Father of NSA leaker says he would return to US

Associated Press
A supporter of National Security Agency leaker Edward Snowden holds a poster outside Sheremetyevo airport in Moscow Friday, June 28, 2013. Russian and foreign journalists continued to monitor the Sheremetyevo international airport, where Snowden is believed to remain at the transit zone. The poster reads : Edward! Russia is your second Motherland! (AP Photo/Sergei Grits)
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A supporter of National Security Agency leaker Edward Snowden holds a poster outside Sheremetyevo airport in Moscow Friday, June 28, 2013. Russian and foreign journalists continued to monitor the Sheremetyevo international airport, where Snowden is believed to remain at the transit zone. The poster reads : Edward! Russia is your second Motherland! (AP Photo/Sergei Grits)

WASHINGTON (AP) — The father of NSA leaker Edward Snowden acknowledged Friday that his son broke the law but doesn't think he committed treason.

"If folks want to classify him as a traitor, in fact, he has betrayed his government. But I don't believe that he's betrayed the people of the United States," Lonnie Snowden told NBC's "Today" show.

Snowden said his attorney has informed Attorney General Eric Holder that he believes his son would voluntarily return to the United States if the Justice Department promises not to hold him before trial and not subject him to a gag order, NBC reported.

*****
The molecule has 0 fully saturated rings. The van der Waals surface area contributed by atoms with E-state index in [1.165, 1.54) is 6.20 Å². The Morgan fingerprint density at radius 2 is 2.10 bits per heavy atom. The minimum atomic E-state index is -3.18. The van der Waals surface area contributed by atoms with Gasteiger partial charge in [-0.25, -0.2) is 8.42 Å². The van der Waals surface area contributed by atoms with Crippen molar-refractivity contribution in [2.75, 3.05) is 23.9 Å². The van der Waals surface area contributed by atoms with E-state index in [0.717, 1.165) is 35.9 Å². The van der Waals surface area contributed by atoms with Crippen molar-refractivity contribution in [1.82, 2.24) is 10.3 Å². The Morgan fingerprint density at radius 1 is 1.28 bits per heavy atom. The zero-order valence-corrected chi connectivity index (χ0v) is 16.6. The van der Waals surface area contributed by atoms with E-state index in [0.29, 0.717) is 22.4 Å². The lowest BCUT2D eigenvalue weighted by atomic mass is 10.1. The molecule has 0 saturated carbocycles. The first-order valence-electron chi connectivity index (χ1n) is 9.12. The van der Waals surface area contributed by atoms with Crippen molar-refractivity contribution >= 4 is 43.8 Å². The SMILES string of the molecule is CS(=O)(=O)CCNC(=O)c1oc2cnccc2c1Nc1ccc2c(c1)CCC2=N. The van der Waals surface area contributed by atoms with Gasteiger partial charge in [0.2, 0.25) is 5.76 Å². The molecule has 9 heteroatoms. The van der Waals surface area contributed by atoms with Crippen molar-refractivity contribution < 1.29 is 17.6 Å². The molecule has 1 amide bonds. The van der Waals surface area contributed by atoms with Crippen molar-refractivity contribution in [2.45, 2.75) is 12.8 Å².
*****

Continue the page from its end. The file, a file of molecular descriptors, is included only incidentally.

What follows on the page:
The elder Snowden hasn't spoken to his son since April, but he said he believes he's being manipulated by people at WikiLeaks. The anti-secrecy group has been trying to help Edward Snowden gain asylum.

"I don't want to put him in peril, but I am concerned about those who surround him," Lonnie Snowden told NBC. "I think WikiLeaks, if you've looked at past history, you know, their focus isn't necessarily the Constitution of the United States. It's simply to release as much information as possible."

Lonnie Snowden declined to comment when reached Friday by The Associated Press.

Edward Snowden, who fled to Russia, is charged with violating U.S. espionage laws for leaking information about National Security Agency surveillance programs.

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